This coming Sunday is Father’s Day, to which I say, psssh. In my house we’re celebrating Father’s Week. If you’re not familiar with this made-up custom, Father’s Week is a magical week when Jason gets a new gift every single day leading up to Father’s Day. This sounds super fancy and over-the-top, until I tell you that for his first gift I gave him a loofah.* All you other fathers out there can stop being jealous now.
*In my defense, it was a nice loofah. And seriously, he wanted a new one one. Just ask him.
If you’re a fella who’s not lucky enough to have a new loofah—a nice loofah—or an entire week devoted to giving you presents, let me be the one to give you the greatest gift of all: Dude Food Magic Bars.
Traditional Magic Bars, aka Hello Dolly Bars, aka Seven Layer Bars, are already pretty dude food-y. They’re sweet and gooey and can be made by dumping a bunch of ingredients in a pan and baking it, which I believe is the official Baking Methodology of dudes everywhere. I think Magic Bars are one of the few desserts Jason has ever attempted to make on his own. And maybe he accidentally used rancid nonstick cooking spray, and maybe it took three attempts before they were edible, but dang it—he succeeded. For my baking-challenged husband, that’s a minor miracle.
Instead of the usual Magic Bar suspects (grahams, coconut, walnuts, etc) these bars are packed with the manliest of ingredients. The bottom crust is made with crushed pretzels, then they’re layered with crispy bacon, dark chocolate, peanut butter chips, and crushed potato chips, then finally they’re drenched in salted caramel sauce.
It’s like eating a giant stereotype, and it is awesome.
Now before we go further, I have to say that obviously these are not just for fathers, and they’re not just for menfolk either. I know plenty of women who would love to go to town on a gooey cookie bar packed with salty chips and pretzels, and to them, I say: welcome. Pull up a chair and grab a bib. These bars are equal opportunity deliciousness.
Assembling the bars couldn’t be easier. Once the pretzel crust is packed into the pan, it’s a simple matter of layering all of the ingredients on top of one another, pouring on the caramel sauce, and giving it a quick bake in the oven.
In case you’re looking for a close-up of the caramel-soaked bars, I’ve got you covered:
After he tasted them, Jason suggested I top the finished bars with a pinch of crumbled potato chips. The other chips, the ones that are baked into the bars, become caramelized and lose their heavy crunch, so sprinkling the bars with fresh chips before serving is like the trashy equivalent of giving your dessert a pinch of fleur de sel—the salt and the crunch really make the flavors in the bars pop.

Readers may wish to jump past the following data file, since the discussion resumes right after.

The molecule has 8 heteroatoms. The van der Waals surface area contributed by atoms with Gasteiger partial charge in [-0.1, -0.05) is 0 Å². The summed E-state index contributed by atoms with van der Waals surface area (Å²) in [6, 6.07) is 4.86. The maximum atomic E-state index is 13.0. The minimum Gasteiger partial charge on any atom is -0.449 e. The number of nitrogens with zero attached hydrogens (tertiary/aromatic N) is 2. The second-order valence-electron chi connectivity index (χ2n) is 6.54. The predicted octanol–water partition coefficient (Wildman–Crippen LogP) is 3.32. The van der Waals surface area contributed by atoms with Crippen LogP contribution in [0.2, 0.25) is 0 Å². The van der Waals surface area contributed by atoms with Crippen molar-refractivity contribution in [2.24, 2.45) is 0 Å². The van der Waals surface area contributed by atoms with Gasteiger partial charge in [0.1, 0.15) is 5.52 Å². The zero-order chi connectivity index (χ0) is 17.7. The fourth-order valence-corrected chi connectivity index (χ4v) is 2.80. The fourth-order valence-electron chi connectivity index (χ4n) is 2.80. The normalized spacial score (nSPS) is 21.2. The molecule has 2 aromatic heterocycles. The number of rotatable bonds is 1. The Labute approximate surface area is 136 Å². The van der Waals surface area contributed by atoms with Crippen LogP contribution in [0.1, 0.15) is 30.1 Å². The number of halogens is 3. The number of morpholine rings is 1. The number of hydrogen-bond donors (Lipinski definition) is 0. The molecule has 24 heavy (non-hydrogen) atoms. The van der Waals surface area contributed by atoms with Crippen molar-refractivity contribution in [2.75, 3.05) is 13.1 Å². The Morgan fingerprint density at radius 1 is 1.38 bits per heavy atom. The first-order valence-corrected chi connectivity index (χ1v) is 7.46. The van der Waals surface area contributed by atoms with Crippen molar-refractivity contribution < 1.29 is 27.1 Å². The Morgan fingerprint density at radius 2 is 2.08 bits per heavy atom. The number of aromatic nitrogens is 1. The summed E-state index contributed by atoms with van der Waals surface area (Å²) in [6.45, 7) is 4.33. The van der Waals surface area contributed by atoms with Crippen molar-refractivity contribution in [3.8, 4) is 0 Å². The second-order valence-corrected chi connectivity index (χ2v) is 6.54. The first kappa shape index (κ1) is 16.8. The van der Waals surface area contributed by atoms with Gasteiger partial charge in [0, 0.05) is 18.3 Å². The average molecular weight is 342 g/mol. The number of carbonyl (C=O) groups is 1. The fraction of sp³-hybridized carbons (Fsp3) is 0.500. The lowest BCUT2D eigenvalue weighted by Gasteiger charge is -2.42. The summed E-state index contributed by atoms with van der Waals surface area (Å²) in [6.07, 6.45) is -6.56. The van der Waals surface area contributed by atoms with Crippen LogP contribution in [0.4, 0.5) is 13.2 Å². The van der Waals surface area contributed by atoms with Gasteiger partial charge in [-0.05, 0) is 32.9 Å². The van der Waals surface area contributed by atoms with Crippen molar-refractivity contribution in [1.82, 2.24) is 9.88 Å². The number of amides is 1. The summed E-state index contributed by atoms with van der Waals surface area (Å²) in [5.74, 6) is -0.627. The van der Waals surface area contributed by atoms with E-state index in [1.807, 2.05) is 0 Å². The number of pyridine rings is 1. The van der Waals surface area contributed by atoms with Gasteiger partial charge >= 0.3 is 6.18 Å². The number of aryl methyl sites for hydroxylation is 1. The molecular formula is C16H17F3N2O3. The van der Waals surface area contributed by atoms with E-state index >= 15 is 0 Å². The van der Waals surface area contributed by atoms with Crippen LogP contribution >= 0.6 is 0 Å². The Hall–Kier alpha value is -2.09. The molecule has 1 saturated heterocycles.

And of course, of course you can customize these with your favorite ingredients. Any sort of nuts would be a great addition. Maybe some chopped candy bars? Your favorite cookies? A dash of cayenne, for heat, or a splash of alcohol in the caramel? Bring it on. Father’s Week isn’t just about nice loofahs and Hallmark cards with jokes about duct tape, you know. It’s also about cramming all of your favorite junk foods into one incredible bar.
The final bars are a riot of opposites: sweet and salty, gooey and crunchy, all kinds of complex flavors made from guilty pleasure ingredients. One thing they’re not is photogenic, but hey: It’s dude food. It doesn’t have to look pretty, it just has to taste awesome. High five.
Recipe Notes: If you’re worried you might not like the flavor of bacon in a dessert, consider cutting the bacon amount by a third or even half. I’m not a bacon eater and I thought the flavor was pretty pronounced. On the other hand, Jason thought the bars were perfect, and he is a bacon appreciator but not a fanatic (he doesn’t even like it on his hamburgers).
Regarding the caramel, I used Trader Joe’s salted caramel sauce for this recipe (if you use TJ’s brand, note that it requires more than one jar), but you can make your own, use another high-quality brand, or substitute dulce de leche sauce instead. Just make sure that the sauce has a free-flowing texture, similar to sweetened condensed milk. Speaking of which, sweetened condensed milk is actually a great substitute if you can’t find caramel sauce or dulce de leche.
Dude Food Magic Bars
12 strips bacon
5 ounces (about 4 cups) pretzels
4 ounces butter, melted
3 tbsp granulated sugar
6 ounces (1 cup) dark chocolate chips
5.5 ounces (1 cup) peanut butter chips
3.75 ounces (1 cup) crushed ruffled potato chips—from about 2 cups uncrushed
14 ounces (about 1 1/4 cup) salted caramel sauce (store-bought or homemade)
Preheat the oven to 350* F. Line a 9×9-inch pan with foil and spray the foil with nonstick cooking spray.
Fry the bacon until it is crisp, turning often so it cooks evenly. Once crispy, remove the bacon from the pan and place it on a paper towel-lined plate to cool. Once cool, chop into small pieces.
Put the pretzels in a food processor and process them until they are fine crumbs. Combine the pretzel crumbs, melted butter, and sugar in a bowl and toss until the pretzels are moistening and the mixture has the texture of wet sand. Press it onto the bottom of the foil-lined pan in an even layer.
Sprinkle the chopped bacon on top of the pretzels in an even layer, then add the chocolate chips, peanut butter chips, and crushed potato chips. Pour the salted caramel sauce evenly over the entire pan.
Bake the bars at 350 for 20 minutes, until golden brown and bubbling on the sides. Let them cool on a wire rack until they’re room temperature. To serve, lift the bars from the pan using the foil as handles, and cut into small squares. (They are easiest to cut when they are cold, but they taste best at room temperature.) If desired, sprinkle with a pinch of crushed potato chips just before serving.
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